Develop offers an interesting breakdown of Quebec’s video game industry, which it calls one of the "fastest-growing game development clusters in the world." If the numbers are to be believed (and we trust their research), than Canada is on track to surpass many other countries soon. In some cases it already has. The report is particularly troublesome to regions in Europe, like the UK, a popular poaching ground for talent..
With help from data provided by Investment Quebec develop found that Quebec’s game development workforce has grown by 600 percent since 2003. The industry in the region is comprised of 50 companies employing around 5,000 people. If you add all the related services companies in the region, that number jumps to around 80 companies in a variety of fields including development, publishing, production services, software and middleware. These companies employ around 7,000 people and generate other jobs indirectly.
Based on certain conditions, a game produced in Quebec could be given a 37.5 percent tax break for labor costs. Development costs in the region are 20 percent less than in the United States, 24 percent less in Europe and 30 percent less than in Japan.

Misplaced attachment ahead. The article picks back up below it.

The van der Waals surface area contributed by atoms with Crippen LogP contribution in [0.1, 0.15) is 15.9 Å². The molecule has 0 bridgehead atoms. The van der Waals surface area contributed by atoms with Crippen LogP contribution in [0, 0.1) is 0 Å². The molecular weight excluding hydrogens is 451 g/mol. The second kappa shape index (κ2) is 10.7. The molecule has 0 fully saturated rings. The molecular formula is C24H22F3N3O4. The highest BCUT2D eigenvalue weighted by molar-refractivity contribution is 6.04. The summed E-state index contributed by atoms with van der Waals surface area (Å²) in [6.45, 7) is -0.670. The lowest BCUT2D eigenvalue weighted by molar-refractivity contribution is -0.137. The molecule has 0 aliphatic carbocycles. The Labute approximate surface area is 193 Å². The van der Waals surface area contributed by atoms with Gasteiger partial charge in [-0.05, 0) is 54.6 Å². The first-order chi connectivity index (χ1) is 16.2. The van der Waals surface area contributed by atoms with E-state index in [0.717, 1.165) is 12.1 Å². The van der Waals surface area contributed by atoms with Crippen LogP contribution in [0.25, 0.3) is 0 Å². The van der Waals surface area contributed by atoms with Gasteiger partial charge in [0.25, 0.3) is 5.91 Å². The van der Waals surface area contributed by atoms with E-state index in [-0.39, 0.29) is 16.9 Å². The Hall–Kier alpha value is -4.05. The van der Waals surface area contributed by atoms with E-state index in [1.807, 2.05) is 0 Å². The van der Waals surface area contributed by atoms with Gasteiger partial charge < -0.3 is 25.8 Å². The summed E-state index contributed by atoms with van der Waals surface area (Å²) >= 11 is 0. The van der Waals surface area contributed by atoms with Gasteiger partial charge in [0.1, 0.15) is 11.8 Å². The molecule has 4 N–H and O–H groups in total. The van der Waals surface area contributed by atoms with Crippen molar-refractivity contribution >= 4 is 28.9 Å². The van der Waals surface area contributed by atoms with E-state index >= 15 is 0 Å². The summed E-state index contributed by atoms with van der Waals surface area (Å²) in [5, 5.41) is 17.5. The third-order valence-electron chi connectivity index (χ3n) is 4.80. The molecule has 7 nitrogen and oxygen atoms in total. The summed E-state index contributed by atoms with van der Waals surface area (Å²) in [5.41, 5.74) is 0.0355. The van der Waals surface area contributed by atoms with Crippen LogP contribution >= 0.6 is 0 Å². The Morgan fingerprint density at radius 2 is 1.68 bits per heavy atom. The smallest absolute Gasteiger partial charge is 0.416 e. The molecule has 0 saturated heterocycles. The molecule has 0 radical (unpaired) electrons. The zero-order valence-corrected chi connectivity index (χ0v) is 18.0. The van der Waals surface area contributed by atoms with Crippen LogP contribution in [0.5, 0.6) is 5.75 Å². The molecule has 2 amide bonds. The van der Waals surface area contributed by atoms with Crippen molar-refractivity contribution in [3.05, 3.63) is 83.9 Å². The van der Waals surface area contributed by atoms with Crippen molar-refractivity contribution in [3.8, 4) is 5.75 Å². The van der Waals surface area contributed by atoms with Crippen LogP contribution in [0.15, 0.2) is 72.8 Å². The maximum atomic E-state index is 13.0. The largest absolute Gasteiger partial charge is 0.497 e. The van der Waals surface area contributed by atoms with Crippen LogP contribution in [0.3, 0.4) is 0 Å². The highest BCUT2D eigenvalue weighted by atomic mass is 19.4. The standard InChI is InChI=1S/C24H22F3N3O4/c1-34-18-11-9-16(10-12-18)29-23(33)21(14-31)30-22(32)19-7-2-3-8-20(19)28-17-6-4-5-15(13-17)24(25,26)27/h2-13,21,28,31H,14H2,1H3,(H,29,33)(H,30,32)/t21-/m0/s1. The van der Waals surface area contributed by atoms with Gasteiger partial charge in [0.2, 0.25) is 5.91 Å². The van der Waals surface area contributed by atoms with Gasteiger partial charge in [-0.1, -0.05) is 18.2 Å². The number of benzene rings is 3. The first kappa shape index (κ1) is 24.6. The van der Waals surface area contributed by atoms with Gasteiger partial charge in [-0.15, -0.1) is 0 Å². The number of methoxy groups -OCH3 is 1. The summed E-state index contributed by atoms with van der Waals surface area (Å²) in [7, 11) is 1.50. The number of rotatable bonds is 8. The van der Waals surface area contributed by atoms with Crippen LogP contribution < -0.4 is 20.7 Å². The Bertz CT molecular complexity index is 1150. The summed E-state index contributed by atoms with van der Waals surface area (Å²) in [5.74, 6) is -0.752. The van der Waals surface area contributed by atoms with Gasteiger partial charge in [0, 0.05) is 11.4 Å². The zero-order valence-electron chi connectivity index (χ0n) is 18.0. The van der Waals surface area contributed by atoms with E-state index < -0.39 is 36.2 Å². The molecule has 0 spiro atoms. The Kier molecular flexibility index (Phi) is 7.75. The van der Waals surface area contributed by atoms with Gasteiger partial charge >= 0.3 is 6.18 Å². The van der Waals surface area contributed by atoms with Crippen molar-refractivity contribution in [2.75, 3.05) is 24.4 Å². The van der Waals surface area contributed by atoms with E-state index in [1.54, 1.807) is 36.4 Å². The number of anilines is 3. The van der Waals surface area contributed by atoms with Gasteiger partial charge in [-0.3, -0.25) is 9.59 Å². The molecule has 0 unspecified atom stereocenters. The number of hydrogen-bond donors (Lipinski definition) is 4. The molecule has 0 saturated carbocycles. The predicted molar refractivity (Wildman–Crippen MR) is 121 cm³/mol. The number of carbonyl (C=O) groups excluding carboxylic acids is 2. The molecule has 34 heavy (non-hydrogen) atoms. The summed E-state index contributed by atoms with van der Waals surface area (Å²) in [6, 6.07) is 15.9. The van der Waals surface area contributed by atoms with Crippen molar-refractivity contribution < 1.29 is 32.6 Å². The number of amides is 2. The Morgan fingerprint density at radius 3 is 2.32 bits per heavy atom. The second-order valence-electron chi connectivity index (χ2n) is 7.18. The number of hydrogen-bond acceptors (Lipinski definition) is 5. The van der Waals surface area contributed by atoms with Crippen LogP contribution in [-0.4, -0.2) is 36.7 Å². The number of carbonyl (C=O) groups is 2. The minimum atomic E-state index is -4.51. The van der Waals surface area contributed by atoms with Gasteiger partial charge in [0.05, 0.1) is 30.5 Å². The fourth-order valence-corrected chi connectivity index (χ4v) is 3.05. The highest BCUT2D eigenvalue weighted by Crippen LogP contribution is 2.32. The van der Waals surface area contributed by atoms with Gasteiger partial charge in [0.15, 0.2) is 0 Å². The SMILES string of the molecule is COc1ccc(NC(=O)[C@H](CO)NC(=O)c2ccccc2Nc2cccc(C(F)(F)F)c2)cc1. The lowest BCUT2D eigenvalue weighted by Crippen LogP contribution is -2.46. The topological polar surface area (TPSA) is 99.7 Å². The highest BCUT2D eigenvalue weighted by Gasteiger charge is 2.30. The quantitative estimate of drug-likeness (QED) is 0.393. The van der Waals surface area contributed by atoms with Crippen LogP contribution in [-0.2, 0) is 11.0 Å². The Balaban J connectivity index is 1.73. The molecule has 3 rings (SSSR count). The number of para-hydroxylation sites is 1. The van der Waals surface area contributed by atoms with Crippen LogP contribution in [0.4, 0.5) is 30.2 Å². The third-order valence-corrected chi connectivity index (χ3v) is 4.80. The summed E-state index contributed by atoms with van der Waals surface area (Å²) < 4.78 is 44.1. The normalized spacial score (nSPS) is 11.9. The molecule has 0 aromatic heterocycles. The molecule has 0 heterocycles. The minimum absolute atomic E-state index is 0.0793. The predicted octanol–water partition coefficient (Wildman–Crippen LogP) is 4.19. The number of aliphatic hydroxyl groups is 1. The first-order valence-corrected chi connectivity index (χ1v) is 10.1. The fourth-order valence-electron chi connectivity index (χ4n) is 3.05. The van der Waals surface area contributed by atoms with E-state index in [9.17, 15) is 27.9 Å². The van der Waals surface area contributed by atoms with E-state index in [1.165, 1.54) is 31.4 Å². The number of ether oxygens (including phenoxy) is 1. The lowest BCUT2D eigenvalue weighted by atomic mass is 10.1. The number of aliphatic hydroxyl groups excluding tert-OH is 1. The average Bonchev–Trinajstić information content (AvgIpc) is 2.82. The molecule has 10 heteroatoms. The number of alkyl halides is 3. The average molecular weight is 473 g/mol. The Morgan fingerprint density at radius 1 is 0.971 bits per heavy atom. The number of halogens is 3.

Quebec has over 5,000 university students graduate from computer science and multimedia fields every single year. In 2008 the region had 2,852 graduates ready to work.
Quebec has three schools in the region: the National Animation and Design Centre, the National Institute of Digital Entertainment, and the National Audio Visual Institute.
Brand name studios in the region include Ubisoft, EA, Behaviour (A2M), Eidos Montreal, Activision (Beenox), BioWare and Mistic Software. Mobile developers working out of Quebec include EA Mobile, Gameloft, Frima Studio, Airborne, and Longtail Studios. Finally, Online game developers in the region include Funcom, Sarbakan, Frima Studio, DTI Software, and Wendigo.
The point of the report (IMHO) is to show that Canada is doing everything right when it comes to education, tax breaks, and providing opportunities to developers. While some states in the U.S. are providing tax relief for the interactive entertainment industry, the UK continues to flounder because the government is dragging its feet on the issue.